Drones are no longer the preserve of pro filmmakers and the military.
The past couple of years has seen an abundance of affordable, easy-to-fly quad- and hexacopters hit the market, putting the power of aerial photography in the grasp of anyone with a bit of spare cash to burn.
GoPro, Yuneec, DJI… with all this choice, which drone is the right one for you? Read on and we’ll give you all the answers.
What can you do with a drone?
So why exactly do you need a drone? They have two main skills in their armoury:
1. Flying high
Drones fly by means of propellers (usually four, sometimes six or more) driven by electric motors and powered by a rechargeable battery.
Flight time per battery usually runs between 10 and 30 minutes, and but fast flying (if you engage a drone’s “Sport” mode, say) or flying in poor weather conditions can reduce battery life substantially.
Drones are usually (but not always) flown using a twin-stick controller, linked wirelessly to the flyer via Wi-Fi or a radio signal. To make flying simpler and safer, some drones employ systems to do a range of things from avoiding obstacles to automatically returning to the take-off point and landing in the event of low battery power or poor transmission signal.
They can also stay in a stable position using GPS, GLONASS or downward-facing cameras, automatically follow you, and fly along a preset or automatically-generated route.
Drones are capable of causing a lot of damage and harm if flown irresponsibly, so make sure to check out Dronesafe’s Drone Code, which breaks down all the UK rules and regulations. It might save you a trip to the police station, a substantial fine or even jail time.
Now that's out of the way, it's time to move onto the really fun stuff...
2. Sky snapping
Not all drones come with a camera, but almost every one we’ve reviewed here at Stuff does. Otherwise they’re just a flying toy, aren’t they?
These are usually small modules similar to smartphone cameras in image quality and mounted on a gimbal that provides automatic stabilisation and the ability to tilt and pan smoothly.
Camera controls are usually handled via buttons on the controller or touchscreen icons on a connected tablet or smartphone. Images and video are usually saved to an on-board microSD card or internal memory, but some Wi-Fi-connected drones will also save them to your phone or tablet on-the-go.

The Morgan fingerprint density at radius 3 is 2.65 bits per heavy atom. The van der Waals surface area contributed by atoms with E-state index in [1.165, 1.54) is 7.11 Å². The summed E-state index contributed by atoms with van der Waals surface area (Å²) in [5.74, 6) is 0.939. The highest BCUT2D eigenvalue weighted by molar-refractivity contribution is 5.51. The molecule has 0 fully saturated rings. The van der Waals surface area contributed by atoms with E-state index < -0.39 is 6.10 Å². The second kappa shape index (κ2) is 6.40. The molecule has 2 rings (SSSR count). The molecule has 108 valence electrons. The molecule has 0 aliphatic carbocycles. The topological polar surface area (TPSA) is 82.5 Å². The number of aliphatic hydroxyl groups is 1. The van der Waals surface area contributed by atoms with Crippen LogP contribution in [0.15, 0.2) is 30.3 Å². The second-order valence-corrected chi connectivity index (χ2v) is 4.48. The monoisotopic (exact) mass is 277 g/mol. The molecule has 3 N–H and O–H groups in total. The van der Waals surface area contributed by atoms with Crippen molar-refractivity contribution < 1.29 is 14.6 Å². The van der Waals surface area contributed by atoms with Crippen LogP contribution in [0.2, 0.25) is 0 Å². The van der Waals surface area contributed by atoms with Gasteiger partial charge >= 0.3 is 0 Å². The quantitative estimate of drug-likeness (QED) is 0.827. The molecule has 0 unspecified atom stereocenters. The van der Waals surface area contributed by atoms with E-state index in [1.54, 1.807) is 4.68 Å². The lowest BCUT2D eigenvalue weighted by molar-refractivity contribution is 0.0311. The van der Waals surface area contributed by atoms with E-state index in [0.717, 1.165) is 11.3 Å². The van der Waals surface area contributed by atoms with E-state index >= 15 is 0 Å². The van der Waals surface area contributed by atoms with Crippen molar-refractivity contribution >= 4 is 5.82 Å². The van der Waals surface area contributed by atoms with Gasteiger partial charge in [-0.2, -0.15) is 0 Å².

As well as allowing you to capture photographs and video footage from way up in the sky, on-board cameras serve another purpose: a live drone’s eye view video feed direct to the pilot. This aids flying and the framing of shots, and some drones allow you to hook up the camera to FPV (first-person view) goggles for a real cockpit experience.
1. 4K or 1080p?
Assuming you buy a camera-toting flyer, how good do you need the camera to be? Some drones can capture 1080p clips at a smooth 60fps, others offer full 4K but at a slower 30fps. On the stills front, some drone cameras can snap highly editable RAW files, while others only hand you pre-processed JPEGs.
2. How vital is portability?
Drones have become smaller, lighter and easier to carry around – but portable drones sometimes sacrifice flying stability, battery life or camera quality in order to shave off those all-important millimetres.
Or they simply cost more. Do you need a drone you can fit in a tote bag, or are you OK with a little more heft in order to save some money or add some functionality?
3. Consider stamina
Battery life and flight time are hugely important factors with drones, because once that power plant is dry, your wings are clipped.
Some pilots invest in extra batteries to avoid frequent trips to the wall socket, but these tend to be fairly pricy. You should also consider buying an in-car charger for road trips.
1) DJI Spark (£500)
PROS: Small and light | Crisp HD video quality | Superb auto flying modes
CONS: Limited battery life | Not so cheap once add-ons factored in
The drone world’s answer to the Kodak Super 8, the Spark is a compact, lightweight camera drone that’s designed for simplicity and spontaneity.
Portable enough to be carried around in your bag at all times (or tossed into your car’s glove compartment), it’s a fast, agile and stable flyer that captures impressively detailed 1080p video clips and 12MP stills.
Just as valuable is its ability to be be flown without a controller – you can instead use a mobile app or hand gestures to position it for specific shots, or engage a wealth of auto flight modes.
What sets the Spark aside from other tiny entry-level drones is that it retains the “proper drone” feel of larger, pricier models – although its short battery life and the fact it flies best with the optional twin-stick controller mean you’ll likely feel compelled to shell out on add-ons shortly after purchase.
2) DJI Mavic Pro (£1100)
PROS: Superb battery life and range | Excellent image quality | Small, lightweight build
CONS: Stubby landing gear | Not as stable as Phantom in high winds
Despite being of a similar shape and only slightly larger than the Spark, the Mavic Pro is a far more advanced drone.
Everything is better: battery life runs to an impressive 27 minutes of flight time; the controller range extends to an astonishing 7km (with a 1080p live video feed to your phone); the camera can record video at 4K resolution and capture RAW stills; the automatic flying modes are richer; and the drone itself can cut through the air at a hair-raising 40mph in Sport mode.